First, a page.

I was listening to a podcast recently where the person claimed to have over 100,000 first page listings on Google. While this might just be his marketing ploy, the problem is, that isn’t how it works. You can’t really determine that, as there are an unlimited number of possibilities when it comes to Google search, and each yields a different result. In fact there are over 1 trillion searches every month!
As Neil Patel says, “75% of people will never scroll past the first page on a Google search, which is why you need to rank on page 1 of Google. You can’t afford to be ranking on the second, third, or fourth page. You just won’t get the clicks and traffic you need to make SEO worth your time and money.”
But, showing up on the first page of Google is nearly impossible if you’re just starting out. The deck is stacked. And it’s not in your favor. To get around this, you need to start by dominating long-tail keywords.
With a long enough keyword, any site will rank on page 1 unless it is under a penalty. But who types 25 words to search? Meaning if they are not “Buy words” you are wasting your time. So you need to see what “Buy words” are being used as keywords to find your site.
Google will give you quite of few of them very, very easily. Here’s how:
Once it is installed you can then look at this data quite easily. After you log in, click the “Performance” link located item the left hand column.
You will then see the following information.
Queries – Search terms your pages appeared for.
Impressions – The number of times each of your pages appeared in the serps.
CTR – Click thru rate
Clicks – how many people visited you for each Query
Position – What position your pages appeared at.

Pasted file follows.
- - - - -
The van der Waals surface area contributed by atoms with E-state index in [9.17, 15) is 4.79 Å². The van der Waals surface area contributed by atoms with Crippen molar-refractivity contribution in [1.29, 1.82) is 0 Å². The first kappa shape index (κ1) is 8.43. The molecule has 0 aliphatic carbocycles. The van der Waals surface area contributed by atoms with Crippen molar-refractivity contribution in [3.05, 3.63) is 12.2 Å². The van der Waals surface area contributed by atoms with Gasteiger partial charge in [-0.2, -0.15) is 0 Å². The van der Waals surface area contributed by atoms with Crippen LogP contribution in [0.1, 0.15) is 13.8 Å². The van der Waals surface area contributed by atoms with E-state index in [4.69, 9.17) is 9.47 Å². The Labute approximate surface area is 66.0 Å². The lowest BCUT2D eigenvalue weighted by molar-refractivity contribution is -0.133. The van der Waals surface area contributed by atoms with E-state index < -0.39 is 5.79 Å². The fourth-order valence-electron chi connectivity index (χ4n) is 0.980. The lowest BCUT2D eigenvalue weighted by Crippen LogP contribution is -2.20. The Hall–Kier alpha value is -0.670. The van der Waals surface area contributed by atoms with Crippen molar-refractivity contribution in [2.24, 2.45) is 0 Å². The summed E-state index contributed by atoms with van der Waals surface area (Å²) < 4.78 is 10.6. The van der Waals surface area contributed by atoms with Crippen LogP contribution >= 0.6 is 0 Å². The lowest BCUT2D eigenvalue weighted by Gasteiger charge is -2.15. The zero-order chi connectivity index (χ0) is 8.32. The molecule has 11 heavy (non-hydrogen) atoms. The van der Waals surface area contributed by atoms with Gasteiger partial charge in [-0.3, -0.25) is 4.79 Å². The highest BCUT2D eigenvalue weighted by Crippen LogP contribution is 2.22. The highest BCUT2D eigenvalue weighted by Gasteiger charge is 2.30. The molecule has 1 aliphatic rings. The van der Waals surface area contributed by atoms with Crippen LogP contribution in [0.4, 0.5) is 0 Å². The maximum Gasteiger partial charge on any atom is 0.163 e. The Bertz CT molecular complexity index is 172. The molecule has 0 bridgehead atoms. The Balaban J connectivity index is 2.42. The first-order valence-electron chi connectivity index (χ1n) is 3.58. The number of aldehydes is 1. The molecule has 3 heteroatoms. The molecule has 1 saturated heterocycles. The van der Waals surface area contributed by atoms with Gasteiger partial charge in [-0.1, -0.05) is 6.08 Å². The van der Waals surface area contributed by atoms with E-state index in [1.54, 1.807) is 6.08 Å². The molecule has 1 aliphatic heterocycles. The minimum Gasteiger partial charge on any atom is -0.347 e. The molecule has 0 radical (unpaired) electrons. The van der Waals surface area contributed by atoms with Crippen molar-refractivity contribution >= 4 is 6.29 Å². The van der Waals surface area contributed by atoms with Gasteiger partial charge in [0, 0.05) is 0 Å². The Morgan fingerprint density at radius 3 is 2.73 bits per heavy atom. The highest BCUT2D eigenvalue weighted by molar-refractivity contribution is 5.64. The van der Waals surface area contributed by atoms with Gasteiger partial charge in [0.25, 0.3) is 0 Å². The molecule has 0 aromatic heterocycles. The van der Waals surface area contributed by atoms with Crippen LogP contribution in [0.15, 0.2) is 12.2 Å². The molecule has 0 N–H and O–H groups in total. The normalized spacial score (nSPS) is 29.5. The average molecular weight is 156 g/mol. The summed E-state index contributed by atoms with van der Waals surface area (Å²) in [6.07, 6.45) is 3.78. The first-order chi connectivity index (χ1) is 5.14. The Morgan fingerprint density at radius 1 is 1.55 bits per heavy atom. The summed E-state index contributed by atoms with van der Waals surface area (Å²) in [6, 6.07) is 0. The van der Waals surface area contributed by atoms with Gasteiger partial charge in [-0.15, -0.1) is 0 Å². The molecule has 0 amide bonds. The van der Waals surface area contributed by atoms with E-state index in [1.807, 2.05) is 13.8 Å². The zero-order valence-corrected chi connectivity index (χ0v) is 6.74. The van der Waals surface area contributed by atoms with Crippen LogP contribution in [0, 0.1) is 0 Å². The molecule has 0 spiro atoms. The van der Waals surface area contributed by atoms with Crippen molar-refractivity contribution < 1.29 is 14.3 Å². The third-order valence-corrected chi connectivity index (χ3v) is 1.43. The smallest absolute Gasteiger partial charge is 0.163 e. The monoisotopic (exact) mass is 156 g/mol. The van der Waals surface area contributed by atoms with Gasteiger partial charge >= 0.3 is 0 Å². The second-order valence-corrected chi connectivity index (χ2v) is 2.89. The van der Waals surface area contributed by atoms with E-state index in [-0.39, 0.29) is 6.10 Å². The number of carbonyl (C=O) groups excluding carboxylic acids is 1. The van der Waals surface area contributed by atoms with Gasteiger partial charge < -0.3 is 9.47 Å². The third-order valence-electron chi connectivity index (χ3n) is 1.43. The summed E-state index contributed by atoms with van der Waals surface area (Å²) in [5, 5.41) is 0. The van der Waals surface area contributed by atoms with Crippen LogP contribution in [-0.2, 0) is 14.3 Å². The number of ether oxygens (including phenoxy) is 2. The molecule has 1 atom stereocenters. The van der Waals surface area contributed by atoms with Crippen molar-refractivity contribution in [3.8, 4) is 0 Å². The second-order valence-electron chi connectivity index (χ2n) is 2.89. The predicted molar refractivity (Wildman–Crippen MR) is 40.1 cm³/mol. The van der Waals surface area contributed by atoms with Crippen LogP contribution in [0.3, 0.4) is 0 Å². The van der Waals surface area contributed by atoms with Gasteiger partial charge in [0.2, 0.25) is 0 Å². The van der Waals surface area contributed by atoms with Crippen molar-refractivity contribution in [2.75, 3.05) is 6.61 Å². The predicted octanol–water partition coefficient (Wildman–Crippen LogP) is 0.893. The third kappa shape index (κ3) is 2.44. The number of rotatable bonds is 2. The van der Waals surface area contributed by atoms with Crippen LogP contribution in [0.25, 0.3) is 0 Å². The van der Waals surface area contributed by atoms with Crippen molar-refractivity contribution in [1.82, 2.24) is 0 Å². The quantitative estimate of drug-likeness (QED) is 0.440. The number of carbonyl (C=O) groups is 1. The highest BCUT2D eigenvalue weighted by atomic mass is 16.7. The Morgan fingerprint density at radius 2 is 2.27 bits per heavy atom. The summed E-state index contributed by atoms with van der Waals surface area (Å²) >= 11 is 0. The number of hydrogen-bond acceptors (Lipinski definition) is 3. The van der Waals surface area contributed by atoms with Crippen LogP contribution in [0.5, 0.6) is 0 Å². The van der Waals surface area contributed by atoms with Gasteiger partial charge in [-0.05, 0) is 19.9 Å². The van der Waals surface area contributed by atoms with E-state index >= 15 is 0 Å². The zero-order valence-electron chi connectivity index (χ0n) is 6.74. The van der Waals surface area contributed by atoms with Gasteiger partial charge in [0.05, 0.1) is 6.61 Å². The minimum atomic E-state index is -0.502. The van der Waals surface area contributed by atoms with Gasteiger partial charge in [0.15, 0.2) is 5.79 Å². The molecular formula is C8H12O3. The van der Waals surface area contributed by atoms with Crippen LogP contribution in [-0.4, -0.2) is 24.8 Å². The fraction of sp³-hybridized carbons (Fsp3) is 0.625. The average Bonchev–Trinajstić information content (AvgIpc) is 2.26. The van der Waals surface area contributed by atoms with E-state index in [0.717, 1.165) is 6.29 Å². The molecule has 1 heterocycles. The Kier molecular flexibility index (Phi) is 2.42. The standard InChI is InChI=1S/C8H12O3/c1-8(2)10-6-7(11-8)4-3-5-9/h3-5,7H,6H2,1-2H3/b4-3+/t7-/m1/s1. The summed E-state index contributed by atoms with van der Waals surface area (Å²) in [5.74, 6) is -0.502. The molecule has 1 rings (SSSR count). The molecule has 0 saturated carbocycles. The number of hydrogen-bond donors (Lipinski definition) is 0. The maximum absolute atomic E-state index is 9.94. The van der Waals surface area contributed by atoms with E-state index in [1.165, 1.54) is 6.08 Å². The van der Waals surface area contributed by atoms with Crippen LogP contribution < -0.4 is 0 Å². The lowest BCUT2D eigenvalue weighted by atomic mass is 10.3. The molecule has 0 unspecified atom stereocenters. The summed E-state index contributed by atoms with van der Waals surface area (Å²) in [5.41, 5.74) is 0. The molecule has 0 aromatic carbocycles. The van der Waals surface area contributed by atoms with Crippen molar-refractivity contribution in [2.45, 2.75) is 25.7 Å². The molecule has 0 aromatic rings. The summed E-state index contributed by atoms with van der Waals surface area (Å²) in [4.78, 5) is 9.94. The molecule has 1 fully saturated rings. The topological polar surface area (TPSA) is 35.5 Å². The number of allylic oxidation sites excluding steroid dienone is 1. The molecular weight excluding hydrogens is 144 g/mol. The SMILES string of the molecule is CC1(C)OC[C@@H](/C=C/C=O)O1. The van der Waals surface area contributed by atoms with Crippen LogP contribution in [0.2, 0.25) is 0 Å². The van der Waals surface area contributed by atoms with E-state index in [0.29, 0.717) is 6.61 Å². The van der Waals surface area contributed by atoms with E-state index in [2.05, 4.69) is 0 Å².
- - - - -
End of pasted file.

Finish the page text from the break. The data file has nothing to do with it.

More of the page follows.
You can also determine what devices were used, desktop, tablet, phone. Despite everyone saying that most search occurs via a cell phone, the vast majority of searches for my own website are from a desktop, by a factor of 9 to 1.
Since you have to be logged into Google Search Console for a website you own, I can only show you the results of my website. For example:
This would indicate that I have 1,000 clicks from search results. The largest number of searches that result in people seeing my site (and clicking on it) are for “webstores” and “web stores” (which is to be expected, and why I named my site that).
I’ve written some blog posts about cybersecurity, as well as my book Cyber Wars: The Battle for Your Data. The interesting part to me is that I’m appearing for search results related to breachcomp2.0. Perhaps not many people wrote about that or I just did a really good job optimizing that article for SEO. But it indicates to me that maybe I need to create more content around cyber security.
As you can see from the image, I am also getting traffic related to ecommerce guest posts. I accept guest posts on my blog and people are clearly searching for that opportunity. Content marketing and Amazon’s Dirty Little Secrets (another of my books) round out the top 10.
As you click on the right arrow, you can scroll through all of the search terms that have resulted in people seeing your site listed and how many clicks have resulted from those search terms. That is what people are searching for and driving traffic to your site. If the only thing that you are getting seen for is your company name and not for what you offer, then you have your work cut out for you. If people are searching for what you offer and are clicking on your site as a result, you can add even more focus to those keywords. Either way, this is great information, even if it doesn’t specifically answer the question of “how many first page results does my website appear on?”